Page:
News / 8.20.15

#ILookLikeAnEngineer - Yan Weng, PE

Learn how a desire to overcome cultural bias has spurred engineering excellence

Our last Epstein #ILookLikeAnEngineer spotlight star is chief mechanical engineer, Yan Weng, PE. Yan joined Epstein in 2011 and now has over 21 years of mechanical engineering expertise in designing HVAC, plumbing, fire protection, lab and medical systems for civic, healthcare, commercial, industrial, residential, and educational facilities. At Epstein, Yan has been our lead mechanical engineer on projects like the replacement of the High Temperature Water Generators at O'Hare as well as a new yogurt processing facility for Alpina in Batavia, New York. Continue reading to learn why Yan became an engineer, if she had any women mentors and what she thinks are the biggest challenges to becoming a women engineer.

Why did you want to become an engineer?
I think I was influenced by my father who taught mechanical engineering. And I also love being presented with a problem and then designing something that provides a solution. Doing that make me happy.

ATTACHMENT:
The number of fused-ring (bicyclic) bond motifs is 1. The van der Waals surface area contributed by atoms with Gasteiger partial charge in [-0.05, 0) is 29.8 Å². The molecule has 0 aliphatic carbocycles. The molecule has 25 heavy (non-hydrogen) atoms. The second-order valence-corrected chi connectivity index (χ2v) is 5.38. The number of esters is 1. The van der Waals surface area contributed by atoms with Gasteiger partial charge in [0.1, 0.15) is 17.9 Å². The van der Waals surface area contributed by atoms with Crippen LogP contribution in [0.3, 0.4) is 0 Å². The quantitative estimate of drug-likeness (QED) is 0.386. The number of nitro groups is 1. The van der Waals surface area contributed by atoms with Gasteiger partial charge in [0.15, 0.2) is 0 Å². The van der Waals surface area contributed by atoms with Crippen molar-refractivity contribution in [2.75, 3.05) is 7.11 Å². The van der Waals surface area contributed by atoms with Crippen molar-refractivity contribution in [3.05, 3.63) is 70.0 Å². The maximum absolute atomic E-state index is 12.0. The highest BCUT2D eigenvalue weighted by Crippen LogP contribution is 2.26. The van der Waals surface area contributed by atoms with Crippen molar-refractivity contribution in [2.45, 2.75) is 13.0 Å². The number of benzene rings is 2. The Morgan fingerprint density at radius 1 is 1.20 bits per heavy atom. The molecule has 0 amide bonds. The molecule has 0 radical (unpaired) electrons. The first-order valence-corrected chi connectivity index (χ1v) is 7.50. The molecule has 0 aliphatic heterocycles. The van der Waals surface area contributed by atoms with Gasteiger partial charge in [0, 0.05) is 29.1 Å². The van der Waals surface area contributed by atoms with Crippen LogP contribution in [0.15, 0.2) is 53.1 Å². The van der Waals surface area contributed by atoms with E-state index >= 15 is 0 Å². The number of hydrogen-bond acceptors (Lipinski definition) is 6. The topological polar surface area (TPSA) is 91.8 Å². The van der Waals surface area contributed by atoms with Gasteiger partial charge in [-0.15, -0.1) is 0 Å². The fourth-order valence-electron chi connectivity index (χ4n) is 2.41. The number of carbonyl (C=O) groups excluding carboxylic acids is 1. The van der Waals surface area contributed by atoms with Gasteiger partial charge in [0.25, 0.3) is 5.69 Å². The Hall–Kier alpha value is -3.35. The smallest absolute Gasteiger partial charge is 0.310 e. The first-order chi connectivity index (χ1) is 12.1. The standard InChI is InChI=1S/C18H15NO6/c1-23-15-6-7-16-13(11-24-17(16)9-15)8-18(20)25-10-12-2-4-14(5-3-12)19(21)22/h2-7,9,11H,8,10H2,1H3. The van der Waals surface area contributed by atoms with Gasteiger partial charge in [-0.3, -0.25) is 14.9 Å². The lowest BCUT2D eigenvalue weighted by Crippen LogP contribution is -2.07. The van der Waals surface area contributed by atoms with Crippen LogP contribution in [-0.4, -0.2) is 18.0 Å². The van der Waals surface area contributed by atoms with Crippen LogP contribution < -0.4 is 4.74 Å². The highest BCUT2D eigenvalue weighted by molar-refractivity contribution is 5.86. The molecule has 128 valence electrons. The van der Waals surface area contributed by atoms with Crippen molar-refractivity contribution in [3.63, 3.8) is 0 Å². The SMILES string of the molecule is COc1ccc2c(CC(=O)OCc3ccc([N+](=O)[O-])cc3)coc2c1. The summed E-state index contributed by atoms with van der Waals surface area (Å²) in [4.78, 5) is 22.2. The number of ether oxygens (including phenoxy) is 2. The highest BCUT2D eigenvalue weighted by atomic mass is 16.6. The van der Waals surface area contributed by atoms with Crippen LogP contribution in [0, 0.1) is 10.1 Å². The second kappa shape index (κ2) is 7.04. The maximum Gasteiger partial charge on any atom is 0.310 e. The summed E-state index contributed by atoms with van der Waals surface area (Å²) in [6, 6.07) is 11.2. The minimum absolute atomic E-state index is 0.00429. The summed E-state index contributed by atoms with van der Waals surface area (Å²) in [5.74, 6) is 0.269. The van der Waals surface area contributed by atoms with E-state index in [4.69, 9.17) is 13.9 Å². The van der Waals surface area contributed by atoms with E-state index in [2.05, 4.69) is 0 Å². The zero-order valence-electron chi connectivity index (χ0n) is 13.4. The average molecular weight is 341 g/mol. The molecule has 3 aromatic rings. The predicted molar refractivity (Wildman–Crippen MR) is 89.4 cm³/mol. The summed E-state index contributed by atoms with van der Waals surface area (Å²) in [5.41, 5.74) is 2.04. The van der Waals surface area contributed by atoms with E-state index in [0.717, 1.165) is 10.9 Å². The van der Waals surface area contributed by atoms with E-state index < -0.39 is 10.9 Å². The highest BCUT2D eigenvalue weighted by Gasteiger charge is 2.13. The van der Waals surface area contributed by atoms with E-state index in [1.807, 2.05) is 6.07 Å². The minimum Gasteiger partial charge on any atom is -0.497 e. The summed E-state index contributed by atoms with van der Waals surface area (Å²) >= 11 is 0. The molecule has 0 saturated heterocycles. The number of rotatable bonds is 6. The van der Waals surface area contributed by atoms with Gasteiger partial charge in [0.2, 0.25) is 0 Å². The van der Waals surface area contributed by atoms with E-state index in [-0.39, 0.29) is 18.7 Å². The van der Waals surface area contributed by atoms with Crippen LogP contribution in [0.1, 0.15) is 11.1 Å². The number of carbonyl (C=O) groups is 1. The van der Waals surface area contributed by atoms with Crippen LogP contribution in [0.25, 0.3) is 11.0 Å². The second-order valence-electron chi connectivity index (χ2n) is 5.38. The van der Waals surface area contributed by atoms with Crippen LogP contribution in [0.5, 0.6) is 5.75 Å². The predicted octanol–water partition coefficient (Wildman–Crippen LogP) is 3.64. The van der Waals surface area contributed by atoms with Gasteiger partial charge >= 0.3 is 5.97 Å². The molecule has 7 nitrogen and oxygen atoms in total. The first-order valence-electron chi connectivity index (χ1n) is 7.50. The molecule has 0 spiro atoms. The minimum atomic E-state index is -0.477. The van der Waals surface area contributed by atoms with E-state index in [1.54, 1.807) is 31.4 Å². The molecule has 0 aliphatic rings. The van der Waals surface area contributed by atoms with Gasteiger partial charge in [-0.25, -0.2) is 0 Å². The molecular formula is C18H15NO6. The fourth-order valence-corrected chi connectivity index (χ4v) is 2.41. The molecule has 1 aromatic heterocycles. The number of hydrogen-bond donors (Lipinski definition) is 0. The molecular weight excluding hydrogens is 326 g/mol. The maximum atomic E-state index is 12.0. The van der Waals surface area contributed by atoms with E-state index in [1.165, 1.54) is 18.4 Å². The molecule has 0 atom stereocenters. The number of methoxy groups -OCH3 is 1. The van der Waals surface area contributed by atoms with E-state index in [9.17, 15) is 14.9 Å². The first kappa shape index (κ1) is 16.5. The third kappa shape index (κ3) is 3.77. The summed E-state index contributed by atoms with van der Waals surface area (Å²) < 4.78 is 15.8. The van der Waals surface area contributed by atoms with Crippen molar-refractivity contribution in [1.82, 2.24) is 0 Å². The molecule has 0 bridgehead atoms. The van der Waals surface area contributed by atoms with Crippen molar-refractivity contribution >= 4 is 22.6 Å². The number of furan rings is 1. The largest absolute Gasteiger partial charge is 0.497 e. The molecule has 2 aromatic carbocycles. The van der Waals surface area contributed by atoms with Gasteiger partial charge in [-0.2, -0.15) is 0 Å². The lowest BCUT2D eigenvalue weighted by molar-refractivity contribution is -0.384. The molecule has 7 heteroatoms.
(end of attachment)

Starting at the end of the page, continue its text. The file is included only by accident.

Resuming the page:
Did you have any women mentors?
No. I do have women co-workers, but I've always lacked women work mentors. However, my first math teacher at college was a female professor so she helped to nurture my engineering talents.

What are the toughest obstacles to overcome being a woman engineer?
Being a Mechanical Engineer with an Asian appearance and accent (Yan moved to the US in 1991 from her native China), I've found that I need to be very good at what I do in order to overcome cultural bias and win the trust and support of my clients, consultants and collaborators. Sometimes I do feel lonely when I'm working at project site as the only woman with a hardhat, but, at the same time, it makes me proud of myself as well!